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The most absurd bans in the world: Did you know them? 

The most absurd bans in the world: Did you know them?

Do you love to travel and visit new places? Do you like to immerse yourself in the local culture? Do you love to discover the more hidden and less touristy aspects of the places you visit? Then reading this article might interest you!

The strangest bans in the world

1. Peeing in Switzerland after 10 p.m.

In Switzerland, it is forbidden to flush the toilet in the bathroom after 10 p.m., so you must hold your needs until the following day or opt for a different solution to clean up your toilet. There is also a prohibition for men to urinate standing up at night without pulling the chain because the noise might annoy the neighborhood.

  1. Chewing gum in Singapore

Singapore is one of the cleanest countries in the world, and when the government realized in 1992 that it could save a lot of money on cleaning the streets, which are often soiled by sticky chewing gum, it decided to ban its sale and consumption. However, since 2004, the law has been revised and softened, allowing chewing to those with a specific prescription. For example, chewing gum can be used by those who want to quit smoking or those with digestive problems.

  1. No kissing in public in Dubai

Although Dubai has become a popular honeymoon destination, newlyweds must be careful and remember that they cannot publicly exchange effusions or even kiss in the street. And they considered illegal behavior that does not fit the strict moral standards of the local culture. The government has published a pamphlet specifically for foreigners with all the rules of conduct they are urged to follow after the increasing cases of arrested couples in the country.

Among these rules is a ban on drinking alcohol in public and getting drunk, dancing in the street, expressing feelings by kissing or holding hands, taking drugs, swearing or cursing, and spitting.

  1. Singing Frank Sinatra’s “My Way” in the Philippines.

In some countries, people take karaoke very seriously, and a whole culture is behind this form of entertainment. So much so that, in the past, serious incidents have been triggered due to the misinterpretation of some songs.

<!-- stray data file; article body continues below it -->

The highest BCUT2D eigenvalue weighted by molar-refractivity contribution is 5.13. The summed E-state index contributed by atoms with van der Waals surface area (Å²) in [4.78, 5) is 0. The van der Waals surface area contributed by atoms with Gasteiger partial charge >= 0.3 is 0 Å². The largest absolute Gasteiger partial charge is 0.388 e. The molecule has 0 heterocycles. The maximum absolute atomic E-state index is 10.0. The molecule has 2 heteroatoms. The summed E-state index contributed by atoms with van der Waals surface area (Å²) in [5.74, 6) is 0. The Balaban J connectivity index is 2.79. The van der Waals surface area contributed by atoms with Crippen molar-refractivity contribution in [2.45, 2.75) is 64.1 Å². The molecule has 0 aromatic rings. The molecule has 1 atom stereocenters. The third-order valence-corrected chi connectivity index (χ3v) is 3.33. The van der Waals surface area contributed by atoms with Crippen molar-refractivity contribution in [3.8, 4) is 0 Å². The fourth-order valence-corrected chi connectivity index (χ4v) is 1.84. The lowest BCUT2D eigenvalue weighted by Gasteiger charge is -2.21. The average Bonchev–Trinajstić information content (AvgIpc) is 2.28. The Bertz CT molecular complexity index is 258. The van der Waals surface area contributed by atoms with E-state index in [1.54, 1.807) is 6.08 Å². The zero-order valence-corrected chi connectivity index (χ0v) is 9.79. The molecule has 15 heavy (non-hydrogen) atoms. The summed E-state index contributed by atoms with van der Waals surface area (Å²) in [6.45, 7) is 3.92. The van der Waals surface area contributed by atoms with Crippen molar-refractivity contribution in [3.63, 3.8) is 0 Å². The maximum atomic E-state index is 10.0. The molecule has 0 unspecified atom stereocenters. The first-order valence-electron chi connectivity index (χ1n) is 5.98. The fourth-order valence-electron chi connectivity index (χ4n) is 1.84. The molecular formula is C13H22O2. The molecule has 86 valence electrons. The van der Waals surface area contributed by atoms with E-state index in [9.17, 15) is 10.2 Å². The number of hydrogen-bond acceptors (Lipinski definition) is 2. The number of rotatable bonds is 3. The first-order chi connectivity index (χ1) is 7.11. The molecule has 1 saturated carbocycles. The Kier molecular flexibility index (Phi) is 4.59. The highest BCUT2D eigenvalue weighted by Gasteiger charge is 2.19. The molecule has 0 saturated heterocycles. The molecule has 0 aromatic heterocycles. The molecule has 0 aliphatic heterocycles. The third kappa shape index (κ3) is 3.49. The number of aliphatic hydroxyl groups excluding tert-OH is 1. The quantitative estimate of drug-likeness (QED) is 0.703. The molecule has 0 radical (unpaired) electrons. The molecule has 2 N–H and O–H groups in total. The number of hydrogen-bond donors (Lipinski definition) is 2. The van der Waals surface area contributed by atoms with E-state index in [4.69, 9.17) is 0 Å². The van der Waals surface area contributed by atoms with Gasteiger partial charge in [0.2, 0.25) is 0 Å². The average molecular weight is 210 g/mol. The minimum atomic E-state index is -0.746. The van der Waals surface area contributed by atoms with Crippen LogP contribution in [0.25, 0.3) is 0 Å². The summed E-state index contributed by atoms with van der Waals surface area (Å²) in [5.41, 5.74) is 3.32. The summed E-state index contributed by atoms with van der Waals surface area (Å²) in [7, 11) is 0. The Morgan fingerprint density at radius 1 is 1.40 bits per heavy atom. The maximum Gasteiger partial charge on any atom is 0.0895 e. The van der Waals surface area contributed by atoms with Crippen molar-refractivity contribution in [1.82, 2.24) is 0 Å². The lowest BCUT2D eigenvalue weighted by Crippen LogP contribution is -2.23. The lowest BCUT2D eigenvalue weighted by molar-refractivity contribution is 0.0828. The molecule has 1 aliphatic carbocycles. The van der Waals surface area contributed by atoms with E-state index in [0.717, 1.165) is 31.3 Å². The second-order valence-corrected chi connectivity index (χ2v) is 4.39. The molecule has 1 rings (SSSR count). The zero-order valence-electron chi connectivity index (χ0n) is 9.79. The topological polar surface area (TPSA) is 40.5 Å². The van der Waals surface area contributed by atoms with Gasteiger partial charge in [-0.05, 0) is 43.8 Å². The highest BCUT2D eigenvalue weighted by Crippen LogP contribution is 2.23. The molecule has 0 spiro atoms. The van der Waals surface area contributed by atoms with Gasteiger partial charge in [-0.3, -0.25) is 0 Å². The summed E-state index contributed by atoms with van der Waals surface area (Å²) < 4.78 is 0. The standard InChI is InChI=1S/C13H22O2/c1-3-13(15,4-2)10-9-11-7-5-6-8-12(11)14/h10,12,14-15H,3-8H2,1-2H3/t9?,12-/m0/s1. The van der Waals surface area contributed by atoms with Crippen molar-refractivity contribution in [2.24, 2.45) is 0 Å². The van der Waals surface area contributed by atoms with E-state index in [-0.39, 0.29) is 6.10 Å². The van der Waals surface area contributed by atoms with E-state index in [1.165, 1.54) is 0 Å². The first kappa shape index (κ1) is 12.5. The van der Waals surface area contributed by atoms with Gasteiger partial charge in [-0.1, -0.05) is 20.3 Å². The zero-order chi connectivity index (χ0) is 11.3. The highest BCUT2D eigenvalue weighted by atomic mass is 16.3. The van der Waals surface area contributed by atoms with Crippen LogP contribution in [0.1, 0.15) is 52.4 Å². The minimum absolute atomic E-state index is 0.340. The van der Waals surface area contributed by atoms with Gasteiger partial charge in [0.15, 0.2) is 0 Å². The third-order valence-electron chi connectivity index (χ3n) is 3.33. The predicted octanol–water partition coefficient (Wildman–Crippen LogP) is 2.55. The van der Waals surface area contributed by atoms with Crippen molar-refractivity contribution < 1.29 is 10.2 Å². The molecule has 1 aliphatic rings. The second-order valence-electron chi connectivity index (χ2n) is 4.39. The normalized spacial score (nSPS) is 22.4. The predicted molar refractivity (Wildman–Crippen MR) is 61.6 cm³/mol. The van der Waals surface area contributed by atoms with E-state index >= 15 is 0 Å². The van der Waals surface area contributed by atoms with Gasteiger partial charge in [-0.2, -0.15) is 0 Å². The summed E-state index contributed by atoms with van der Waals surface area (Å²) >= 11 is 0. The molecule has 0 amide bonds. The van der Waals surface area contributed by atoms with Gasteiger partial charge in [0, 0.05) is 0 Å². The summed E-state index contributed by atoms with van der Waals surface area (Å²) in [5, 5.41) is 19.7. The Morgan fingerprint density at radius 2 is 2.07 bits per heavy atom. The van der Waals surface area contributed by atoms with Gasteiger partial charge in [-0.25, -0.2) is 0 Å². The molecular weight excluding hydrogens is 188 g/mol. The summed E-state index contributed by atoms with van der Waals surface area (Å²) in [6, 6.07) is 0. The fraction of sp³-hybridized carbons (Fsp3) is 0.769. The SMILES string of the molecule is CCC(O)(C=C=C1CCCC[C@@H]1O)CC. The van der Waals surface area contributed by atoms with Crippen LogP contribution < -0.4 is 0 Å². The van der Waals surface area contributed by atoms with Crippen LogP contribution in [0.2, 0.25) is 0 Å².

For example, Frank Sinatra’s My Way was banned in the Philippines in 2010 because it was believed to be linked to a series of murders. Since 2000, there have been at least a dozen murders in the country involving people accused of singing a mispronounced version of the song.

  1. In Saudi Arabia, it is forbidden to be homosexual, eat frog meat, and online entertainment

Among the strangest prohibitions in Saudi Arabia is the ban on eating frog meat. Also, it is illegal to be gay or transgender, just as it is unlawful to play gambling. Because of this, anyone who is homosexual is obliged to hide it, and those who like online casinos in Saudi Arabia must take precautions such as using a good VPN and sticking to discreet payment methods like e-wallets and cryptocurrency to play any online game safely and quickly. In any case, the best online platforms are safe and offer as many games as the rest of the world.

  1. Group jogging in Burundi

During the civil war that ravaged Burundi from 1993 to 2008, citizens used to jog in groups to ease tension and protect themselves from militia attacks. However, in March 2014, the country’s president, Pierre Nkurunziza, banned group jogging, arguing that that activity was once a cover for planning subversive activities against the government. The law is so strict that you can go to jail, but it only applies to groups.

  1. Lip-synching in Turkmenistan

In Turkmenistan, you either sing live, or you don’t sing. So in 2005, the government banned performers from lip-synching during TV shows and cultural events to preserve the country’s authentic culture. And being in a banning mood, it also banned opera and ballet, branding them as “useless.”

  1. No jeans and piercings in North Korea

North Korea, a few months ago, banned its people from wearing jeans and having piercings, a new restrictive measure against the fashion of Western countries that Pyongyang accuses of influencing North Korean society and its values too much. Citizens are monitored by the youth militia loyal to Kim Jong-un; their mission is “to prevent the corruption of public morals and to detect capitalist trends in clothing, such as the length of skirts, the height of shoe heels, and haircuts.

  1. Dying in the British Parliament

British law prohibits dying in Parliament because it has the status of the Royal Family Palace, so a person who died inside it would have the right to be buried with full crown honors with a state funeral. Therefore, in case of sudden fainting or illness, ushers immediately get the unfortunate person out.


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About the author: Access Publishing

Scott Brennan is the publisher of this newspaper and founder of Access Publishing. Connect with him on Paso Robles Daily News on Google, Twitter, LinkedIn, or follow his blog.